Bi-interpretations of theories

We say that T 1T_1 and T 2T_2 are bi-interpretable if there are functors (of appropriate logical strength) Def(T 1)Def(T 2)\mathbf{Def}(T_1) \leftrightarrows \mathbf{Def}(T_2) forming an equivalence of categories. One direction of conceptual completeness is that bi-interpretable theories have equivalent categories of models. This follows from the fact that (cartesian, regular, coherent, first-order, geometric) functors are closed under composition, and that equivalent categories induce equivalences of functor categories.

Many notions from geometric stability theory and classification theory? are invariant under bi-interpretability, e.g. stability, quantifier elimination, elimination of imaginaries, etc.

Since bi-interpretations induce equivalences of categories of models, monsters of bi-interpretable first-order theories T 1,T 2T_1, T_2 will have isomorphic automorphism groups, with the isomorphism induced by restrictions along reducts. This indicates the bi-interpretation extends to the imaginaries of T 1T_1 and T 2T_2 also, so that T 1 eqT 2 eqT_1^{\operatorname{eq}} \simeq T_2^{\operatorname{eq}}, in fact uniquely—which is the universal property of the pretopos completion.

Interpretations of models in each other

This notion has appeared in the model-theoretic literature, and is what some model theorists mean when they say “interpretation.” Specialize to first-order logic and models in Set, and fix models M 1T 1,M 2T 2M_1 \models T_1, M_2 \models T_2. An interpretation of M 1M_1 in M 2M_2 is a surjection UfM 1U \overset{f}{\twoheadrightarrow} M_1 for UU some subset of M 2 kM_2^k, some kk \in \mathbb{N}, such that the pullback of f *Xf^*X of any definable (with parameters) set XX of M 1M_1 along ff is again definable in YY. This is enough to induce a logical functor Def(T 1)Def(T 2)\mathbf{Def}(T_1) \to \mathbf{Def}(T_2) (surjectivity implies witnessed existentials continue to be witnessed, and the functor being induced by pullback implies logicalness), in fact a logical functor Def(T 1(M 1))Def(T 2(M 2))\mathbf{Def}(T_1(M_1)) \to \mathbf{Def}(T_2(M_2)) of T 1T_1 and T 2T_2 enriched with the elementary diagrams of M 1M_1 and M 2M_2.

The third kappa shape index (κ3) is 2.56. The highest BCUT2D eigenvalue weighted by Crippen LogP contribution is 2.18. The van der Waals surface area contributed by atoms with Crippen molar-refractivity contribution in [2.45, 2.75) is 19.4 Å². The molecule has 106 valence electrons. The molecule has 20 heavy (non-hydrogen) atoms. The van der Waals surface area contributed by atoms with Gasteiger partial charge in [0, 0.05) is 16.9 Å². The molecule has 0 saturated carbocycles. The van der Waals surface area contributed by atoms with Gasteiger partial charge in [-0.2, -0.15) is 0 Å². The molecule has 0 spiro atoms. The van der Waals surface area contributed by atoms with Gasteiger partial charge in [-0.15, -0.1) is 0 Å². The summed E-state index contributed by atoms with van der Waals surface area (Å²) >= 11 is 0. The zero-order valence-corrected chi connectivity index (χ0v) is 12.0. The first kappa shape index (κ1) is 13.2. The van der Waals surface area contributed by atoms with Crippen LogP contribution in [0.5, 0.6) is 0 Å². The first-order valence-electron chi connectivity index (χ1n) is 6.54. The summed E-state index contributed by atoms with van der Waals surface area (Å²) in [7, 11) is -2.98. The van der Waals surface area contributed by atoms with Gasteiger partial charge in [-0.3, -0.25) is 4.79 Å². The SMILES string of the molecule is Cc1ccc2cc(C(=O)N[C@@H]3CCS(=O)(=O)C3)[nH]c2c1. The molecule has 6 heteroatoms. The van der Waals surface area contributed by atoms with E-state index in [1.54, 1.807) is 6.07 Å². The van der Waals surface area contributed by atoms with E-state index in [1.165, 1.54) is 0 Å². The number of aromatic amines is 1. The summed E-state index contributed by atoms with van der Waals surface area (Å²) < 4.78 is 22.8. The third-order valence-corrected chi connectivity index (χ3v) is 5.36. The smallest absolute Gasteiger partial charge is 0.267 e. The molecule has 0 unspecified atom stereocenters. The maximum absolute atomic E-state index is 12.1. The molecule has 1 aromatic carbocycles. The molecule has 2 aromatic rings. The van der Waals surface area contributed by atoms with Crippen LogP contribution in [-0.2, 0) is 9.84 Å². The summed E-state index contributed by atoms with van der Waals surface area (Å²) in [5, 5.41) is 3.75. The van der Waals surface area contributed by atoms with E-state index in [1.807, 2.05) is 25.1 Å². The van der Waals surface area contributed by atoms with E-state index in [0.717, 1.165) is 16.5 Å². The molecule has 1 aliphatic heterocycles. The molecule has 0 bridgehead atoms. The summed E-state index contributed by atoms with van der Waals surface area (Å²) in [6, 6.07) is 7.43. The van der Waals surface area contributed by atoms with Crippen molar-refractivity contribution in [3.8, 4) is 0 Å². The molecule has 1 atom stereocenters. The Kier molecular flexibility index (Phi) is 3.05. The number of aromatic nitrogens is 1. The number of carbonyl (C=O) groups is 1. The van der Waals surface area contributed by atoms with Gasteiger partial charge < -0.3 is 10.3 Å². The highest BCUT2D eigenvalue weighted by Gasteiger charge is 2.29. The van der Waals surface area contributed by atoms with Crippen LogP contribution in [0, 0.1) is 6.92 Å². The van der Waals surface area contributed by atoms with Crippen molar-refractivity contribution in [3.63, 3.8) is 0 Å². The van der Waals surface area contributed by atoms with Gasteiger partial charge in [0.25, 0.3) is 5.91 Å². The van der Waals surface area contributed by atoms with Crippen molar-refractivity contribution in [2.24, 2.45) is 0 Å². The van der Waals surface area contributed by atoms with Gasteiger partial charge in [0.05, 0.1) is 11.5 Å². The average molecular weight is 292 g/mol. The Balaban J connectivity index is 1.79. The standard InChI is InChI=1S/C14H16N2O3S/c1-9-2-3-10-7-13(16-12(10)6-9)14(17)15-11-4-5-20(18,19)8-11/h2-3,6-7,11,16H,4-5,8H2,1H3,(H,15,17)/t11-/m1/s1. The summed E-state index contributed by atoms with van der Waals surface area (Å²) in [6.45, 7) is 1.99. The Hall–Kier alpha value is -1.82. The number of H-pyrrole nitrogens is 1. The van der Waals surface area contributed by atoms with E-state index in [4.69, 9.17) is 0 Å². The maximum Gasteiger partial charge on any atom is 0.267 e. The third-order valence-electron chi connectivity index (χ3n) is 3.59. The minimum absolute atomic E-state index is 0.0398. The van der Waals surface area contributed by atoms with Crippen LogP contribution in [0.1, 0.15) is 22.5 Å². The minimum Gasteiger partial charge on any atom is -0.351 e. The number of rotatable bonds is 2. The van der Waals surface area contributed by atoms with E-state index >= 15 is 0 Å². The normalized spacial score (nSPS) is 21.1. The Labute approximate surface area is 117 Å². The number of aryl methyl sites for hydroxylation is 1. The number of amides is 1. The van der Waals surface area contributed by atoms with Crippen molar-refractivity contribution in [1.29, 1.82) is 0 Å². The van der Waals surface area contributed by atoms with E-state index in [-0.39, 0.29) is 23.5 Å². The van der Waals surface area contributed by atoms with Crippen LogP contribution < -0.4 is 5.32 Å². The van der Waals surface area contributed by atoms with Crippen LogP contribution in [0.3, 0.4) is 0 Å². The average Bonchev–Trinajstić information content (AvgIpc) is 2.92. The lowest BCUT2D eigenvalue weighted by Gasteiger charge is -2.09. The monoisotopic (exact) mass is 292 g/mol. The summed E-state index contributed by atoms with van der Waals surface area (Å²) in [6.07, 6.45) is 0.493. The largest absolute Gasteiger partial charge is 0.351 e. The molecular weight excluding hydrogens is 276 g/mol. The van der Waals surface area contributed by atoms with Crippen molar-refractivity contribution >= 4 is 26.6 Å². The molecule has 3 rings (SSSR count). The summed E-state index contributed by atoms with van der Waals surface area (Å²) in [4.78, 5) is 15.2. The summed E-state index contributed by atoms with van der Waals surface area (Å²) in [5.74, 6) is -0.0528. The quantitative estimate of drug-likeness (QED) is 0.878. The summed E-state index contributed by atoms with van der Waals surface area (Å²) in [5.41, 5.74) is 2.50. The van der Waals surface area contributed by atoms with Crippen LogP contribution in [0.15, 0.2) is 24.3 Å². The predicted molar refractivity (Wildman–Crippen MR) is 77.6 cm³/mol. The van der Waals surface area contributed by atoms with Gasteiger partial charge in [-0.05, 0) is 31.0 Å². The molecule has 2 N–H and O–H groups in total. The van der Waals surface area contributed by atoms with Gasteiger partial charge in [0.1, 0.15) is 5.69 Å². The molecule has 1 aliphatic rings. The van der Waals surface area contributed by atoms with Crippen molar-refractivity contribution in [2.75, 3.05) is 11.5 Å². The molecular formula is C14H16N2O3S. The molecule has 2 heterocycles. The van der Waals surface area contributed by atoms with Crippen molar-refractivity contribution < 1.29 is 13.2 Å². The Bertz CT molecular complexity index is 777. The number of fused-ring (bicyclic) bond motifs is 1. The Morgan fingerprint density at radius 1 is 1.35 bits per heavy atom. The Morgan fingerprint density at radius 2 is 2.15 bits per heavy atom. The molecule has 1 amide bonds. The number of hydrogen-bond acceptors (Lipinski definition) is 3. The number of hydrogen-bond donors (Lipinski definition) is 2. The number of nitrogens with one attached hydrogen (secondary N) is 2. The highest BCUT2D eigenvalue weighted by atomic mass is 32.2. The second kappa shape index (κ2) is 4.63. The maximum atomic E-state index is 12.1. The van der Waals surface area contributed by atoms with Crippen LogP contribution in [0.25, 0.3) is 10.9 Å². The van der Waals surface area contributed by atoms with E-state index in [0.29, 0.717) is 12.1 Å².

Facts:

  • Every interpretation between theories can be realized as being induced by a concrete interpretation between sufficiently saturated models of those theories.

  • Given an f:UM 1f : U \twoheadrightarrow M_1, any other g:UM 1g : U \twoheadrightarrow M_1 which is also an interpretation M 1M 2M_1 \to M_2 is of the form σf\sigma \circ f for some σAut(M 1)\sigma \in \operatorname{Aut}(M_1).

Examples

  • The construction of the Grothendieck group of a commutative monoid implements a canonical interpretation of the ring \mathbb{Z} in the semiring \mathbb{N} (in fact inside \mathbb{N} viewed as the standard model of Peano arithmetic).

  • The complex field \mathbb{C} is canonically interpreted in the real field \mathbb{R} by identifying \mathbb{C} with 2\mathbb{R}^2 and noting that the multiplication of complex numbers is definable from multiplication on the reals.

Classifying topses

An interpretation TTT \to T' is precisely the inverse image part of a geometric morphism of classifying toposes (T)(T)\mathcal{E}(T') \to \mathcal{E}(T). In particular, models of TT are points of Set in (T)\mathcal{E}(T).

References

  • wikipedia interpretation (model theory)

  • Wilfrid Hodges, A shorter model theory, Cambridge Univ. Press 1997

  • Olivia Caramello, Topos-theoretic preliminaries.

Revised on June 17, 2017 01:40:50 by jesse (108.170.146.13)